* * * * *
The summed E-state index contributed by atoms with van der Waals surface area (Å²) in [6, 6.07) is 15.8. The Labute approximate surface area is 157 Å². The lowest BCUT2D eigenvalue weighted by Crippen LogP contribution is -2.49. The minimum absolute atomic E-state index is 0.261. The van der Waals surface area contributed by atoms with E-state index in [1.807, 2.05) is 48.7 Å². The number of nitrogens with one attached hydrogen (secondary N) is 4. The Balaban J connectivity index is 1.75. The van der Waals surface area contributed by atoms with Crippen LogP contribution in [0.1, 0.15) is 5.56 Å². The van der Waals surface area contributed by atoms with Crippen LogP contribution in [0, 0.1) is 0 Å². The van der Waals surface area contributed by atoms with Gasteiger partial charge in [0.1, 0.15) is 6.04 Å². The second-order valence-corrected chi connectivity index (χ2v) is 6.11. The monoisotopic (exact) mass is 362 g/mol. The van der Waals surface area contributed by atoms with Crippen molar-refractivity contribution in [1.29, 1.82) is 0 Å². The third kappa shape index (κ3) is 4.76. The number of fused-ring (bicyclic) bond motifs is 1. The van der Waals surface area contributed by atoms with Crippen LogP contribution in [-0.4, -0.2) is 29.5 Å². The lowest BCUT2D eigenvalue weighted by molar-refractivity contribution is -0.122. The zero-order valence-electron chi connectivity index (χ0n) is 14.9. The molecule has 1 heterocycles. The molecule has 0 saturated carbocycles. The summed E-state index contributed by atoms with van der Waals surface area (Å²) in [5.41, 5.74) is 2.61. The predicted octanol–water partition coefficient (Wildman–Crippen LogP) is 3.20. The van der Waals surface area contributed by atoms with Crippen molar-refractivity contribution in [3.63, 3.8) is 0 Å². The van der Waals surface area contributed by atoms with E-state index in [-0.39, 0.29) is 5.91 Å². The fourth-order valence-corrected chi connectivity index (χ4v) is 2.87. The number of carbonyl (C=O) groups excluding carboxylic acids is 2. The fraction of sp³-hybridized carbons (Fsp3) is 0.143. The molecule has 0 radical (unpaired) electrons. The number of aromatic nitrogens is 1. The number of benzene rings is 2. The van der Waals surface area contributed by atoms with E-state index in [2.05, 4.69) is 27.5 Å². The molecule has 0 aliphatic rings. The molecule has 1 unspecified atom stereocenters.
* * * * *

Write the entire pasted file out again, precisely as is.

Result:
The summed E-state index contributed by atoms with van der Waals surface area (Å²) in [6, 6.07) is 15.8. The Labute approximate surface area is 157 Å². The lowest BCUT2D eigenvalue weighted by Crippen LogP contribution is -2.49. The minimum absolute atomic E-state index is 0.261. The van der Waals surface area contributed by atoms with E-state index in [1.807, 2.05) is 48.7 Å². The number of nitrogens with one attached hydrogen (secondary N) is 4. The Balaban J connectivity index is 1.75. The van der Waals surface area contributed by atoms with Crippen LogP contribution in [0.1, 0.15) is 5.56 Å². The van der Waals surface area contributed by atoms with Crippen LogP contribution in [0, 0.1) is 0 Å². The van der Waals surface area contributed by atoms with Gasteiger partial charge in [0.1, 0.15) is 6.04 Å². The second-order valence-corrected chi connectivity index (χ2v) is 6.11. The monoisotopic (exact) mass is 362 g/mol. The van der Waals surface area contributed by atoms with Crippen molar-refractivity contribution in [1.29, 1.82) is 0 Å². The third kappa shape index (κ3) is 4.76. The number of fused-ring (bicyclic) bond motifs is 1. The van der Waals surface area contributed by atoms with Crippen LogP contribution in [-0.4, -0.2) is 29.5 Å². The lowest BCUT2D eigenvalue weighted by molar-refractivity contribution is -0.122. The zero-order valence-electron chi connectivity index (χ0n) is 14.9. The molecule has 1 heterocycles. The molecule has 0 saturated carbocycles. The summed E-state index contributed by atoms with van der Waals surface area (Å²) in [5.41, 5.74) is 2.61. The predicted octanol–water partition coefficient (Wildman–Crippen LogP) is 3.20. The van der Waals surface area contributed by atoms with Crippen molar-refractivity contribution in [3.63, 3.8) is 0 Å². The van der Waals surface area contributed by atoms with E-state index in [-0.39, 0.29) is 5.91 Å². The fourth-order valence-corrected chi connectivity index (χ4v) is 2.87. The number of carbonyl (C=O) groups excluding carboxylic acids is 2. The fraction of sp³-hybridized carbons (Fsp3) is 0.143. The molecule has 0 radical (unpaired) electrons. The number of aromatic nitrogens is 1. The number of benzene rings is 2. The van der Waals surface area contributed by atoms with E-state index in [2.05, 4.69) is 27.5 Å². The molecule has 0 aliphatic rings. The molecule has 1 unspecified atom stereocenters.